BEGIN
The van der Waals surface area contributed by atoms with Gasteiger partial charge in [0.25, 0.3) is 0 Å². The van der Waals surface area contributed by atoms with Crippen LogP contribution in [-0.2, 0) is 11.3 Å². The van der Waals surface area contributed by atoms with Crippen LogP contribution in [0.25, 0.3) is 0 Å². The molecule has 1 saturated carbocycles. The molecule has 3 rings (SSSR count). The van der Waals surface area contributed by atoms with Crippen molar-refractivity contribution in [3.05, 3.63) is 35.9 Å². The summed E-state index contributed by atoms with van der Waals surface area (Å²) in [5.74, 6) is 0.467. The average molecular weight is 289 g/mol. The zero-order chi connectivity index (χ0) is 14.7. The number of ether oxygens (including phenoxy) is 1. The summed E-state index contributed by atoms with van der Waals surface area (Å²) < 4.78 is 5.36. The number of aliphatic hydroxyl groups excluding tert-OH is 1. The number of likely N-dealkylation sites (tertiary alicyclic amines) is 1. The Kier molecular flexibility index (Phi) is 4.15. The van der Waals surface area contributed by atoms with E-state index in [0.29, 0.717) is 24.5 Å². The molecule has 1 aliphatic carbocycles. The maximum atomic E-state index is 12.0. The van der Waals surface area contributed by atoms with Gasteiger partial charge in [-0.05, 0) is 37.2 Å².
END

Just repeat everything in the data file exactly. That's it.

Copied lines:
The van der Waals surface area contributed by atoms with Gasteiger partial charge in [0.25, 0.3) is 0 Å². The van der Waals surface area contributed by atoms with Crippen LogP contribution in [-0.2, 0) is 11.3 Å². The van der Waals surface area contributed by atoms with Crippen LogP contribution in [0.25, 0.3) is 0 Å². The molecule has 1 saturated carbocycles. The molecule has 3 rings (SSSR count). The van der Waals surface area contributed by atoms with Crippen molar-refractivity contribution in [3.05, 3.63) is 35.9 Å². The summed E-state index contributed by atoms with van der Waals surface area (Å²) in [5.74, 6) is 0.467. The average molecular weight is 289 g/mol. The zero-order chi connectivity index (χ0) is 14.7. The number of ether oxygens (including phenoxy) is 1. The summed E-state index contributed by atoms with van der Waals surface area (Å²) < 4.78 is 5.36. The number of aliphatic hydroxyl groups excluding tert-OH is 1. The number of likely N-dealkylation sites (tertiary alicyclic amines) is 1. The Kier molecular flexibility index (Phi) is 4.15. The van der Waals surface area contributed by atoms with E-state index in [0.29, 0.717) is 24.5 Å². The molecule has 1 aliphatic carbocycles. The maximum atomic E-state index is 12.0. The van der Waals surface area contributed by atoms with Gasteiger partial charge in [-0.05, 0) is 37.2 Å².